Talking about class at work can be awkward, especially when most Australians believe we live in the land of a “fair go”. But, talk about it we must.

    Amanda Rose has dealt with the stigma her whole life, simply because she comes from Western Sydney. When an event MC introduced her as “from Parramatta…but that’s ok because she’s gorgeous” she knew things had to change. Amanda has since gone on to found six businesses including Western Sydney Women, an organisation which offers free programs and workshops designed to help women from the area thrive in the workplace. 

    Author and journalist Rick Morton grew up in poverty in rural Queensland, and believes his acute understanding of the class experience has shaped his career.  As an award-winning journalist, Rick has broken stories on aged care, refugees and the NDIS for some of Australia’s biggest news publications. 

    Lisa Annese, CEO of Diversity Council Australia shares the surprising findings in their ground breaking class research, and how workplaces might overcome our unconscious class biases. 

    Report by Diversity Council Australia: Class at Work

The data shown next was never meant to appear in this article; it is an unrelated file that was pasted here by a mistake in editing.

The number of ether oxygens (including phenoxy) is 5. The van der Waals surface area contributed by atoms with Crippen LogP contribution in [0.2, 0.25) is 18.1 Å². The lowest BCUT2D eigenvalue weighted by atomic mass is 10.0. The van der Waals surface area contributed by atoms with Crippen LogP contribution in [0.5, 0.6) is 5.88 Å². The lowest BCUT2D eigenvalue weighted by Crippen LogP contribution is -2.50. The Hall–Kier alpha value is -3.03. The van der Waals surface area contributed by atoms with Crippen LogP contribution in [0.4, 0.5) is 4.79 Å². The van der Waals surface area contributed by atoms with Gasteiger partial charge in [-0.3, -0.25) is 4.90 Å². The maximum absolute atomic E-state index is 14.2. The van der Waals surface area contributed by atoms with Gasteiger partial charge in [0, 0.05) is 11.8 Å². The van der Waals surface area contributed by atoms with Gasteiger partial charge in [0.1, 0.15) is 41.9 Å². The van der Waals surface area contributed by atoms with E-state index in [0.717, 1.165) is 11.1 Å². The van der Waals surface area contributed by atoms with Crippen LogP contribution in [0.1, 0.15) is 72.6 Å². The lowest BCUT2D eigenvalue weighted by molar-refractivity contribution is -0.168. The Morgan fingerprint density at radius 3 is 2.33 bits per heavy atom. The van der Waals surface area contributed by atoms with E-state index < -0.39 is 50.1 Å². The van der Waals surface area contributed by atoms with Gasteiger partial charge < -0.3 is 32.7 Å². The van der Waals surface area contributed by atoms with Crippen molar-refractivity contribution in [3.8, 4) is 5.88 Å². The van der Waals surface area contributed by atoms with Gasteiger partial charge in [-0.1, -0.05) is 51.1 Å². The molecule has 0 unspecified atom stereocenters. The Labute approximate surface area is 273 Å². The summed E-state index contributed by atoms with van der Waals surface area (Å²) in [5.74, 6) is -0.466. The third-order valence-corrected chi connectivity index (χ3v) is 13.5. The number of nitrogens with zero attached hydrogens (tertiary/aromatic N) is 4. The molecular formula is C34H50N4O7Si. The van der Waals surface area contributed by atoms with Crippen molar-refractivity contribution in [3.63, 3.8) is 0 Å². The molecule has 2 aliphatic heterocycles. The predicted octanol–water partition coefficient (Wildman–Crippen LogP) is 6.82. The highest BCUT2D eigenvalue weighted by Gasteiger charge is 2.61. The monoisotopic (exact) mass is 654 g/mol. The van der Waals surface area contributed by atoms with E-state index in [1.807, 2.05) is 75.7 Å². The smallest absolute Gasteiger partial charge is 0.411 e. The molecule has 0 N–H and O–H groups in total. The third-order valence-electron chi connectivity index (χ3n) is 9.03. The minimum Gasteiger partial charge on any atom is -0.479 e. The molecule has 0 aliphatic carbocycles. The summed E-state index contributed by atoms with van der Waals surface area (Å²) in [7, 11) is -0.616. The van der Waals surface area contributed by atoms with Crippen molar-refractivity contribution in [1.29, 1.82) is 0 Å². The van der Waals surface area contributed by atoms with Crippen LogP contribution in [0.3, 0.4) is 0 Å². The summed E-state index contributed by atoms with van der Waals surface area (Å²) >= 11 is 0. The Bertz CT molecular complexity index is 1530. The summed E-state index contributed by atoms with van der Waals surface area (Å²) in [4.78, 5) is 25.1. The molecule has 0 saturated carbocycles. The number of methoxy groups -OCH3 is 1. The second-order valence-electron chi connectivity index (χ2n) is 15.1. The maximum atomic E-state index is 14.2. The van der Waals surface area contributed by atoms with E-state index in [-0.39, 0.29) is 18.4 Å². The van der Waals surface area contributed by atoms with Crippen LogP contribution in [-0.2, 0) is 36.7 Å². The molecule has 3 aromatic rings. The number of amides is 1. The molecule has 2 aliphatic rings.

Producers: and Maria Tickle




    Producers: Kara Jensen-Mackinnon and Maria Tickle

    • 25 min
    Harnessing conflict as a superpower at work

    Harnessing conflict as a superpower at work

    Arguing can actually make teams more innovative and productive. Yes really. According to journalist and writer Ian Leslie, not rocking the boat may make for a nice work life it but may not actually be good for business. 

    For his book Conflicted, Ian interviewed conflict resolution experts from around the globe to understand how it can be harnessed as a superpower and he shares what he’s learned. (And spoiler alert turning conflict into a positive is all about how it is framed and managed in the company culture.)

    And when it comes time to kiss and make up why do we find it so hard to apologize? Media trainer Brett de Hoedt has had to wrangle many an apology for his clients and he shares his top tips for an effective “sorry”.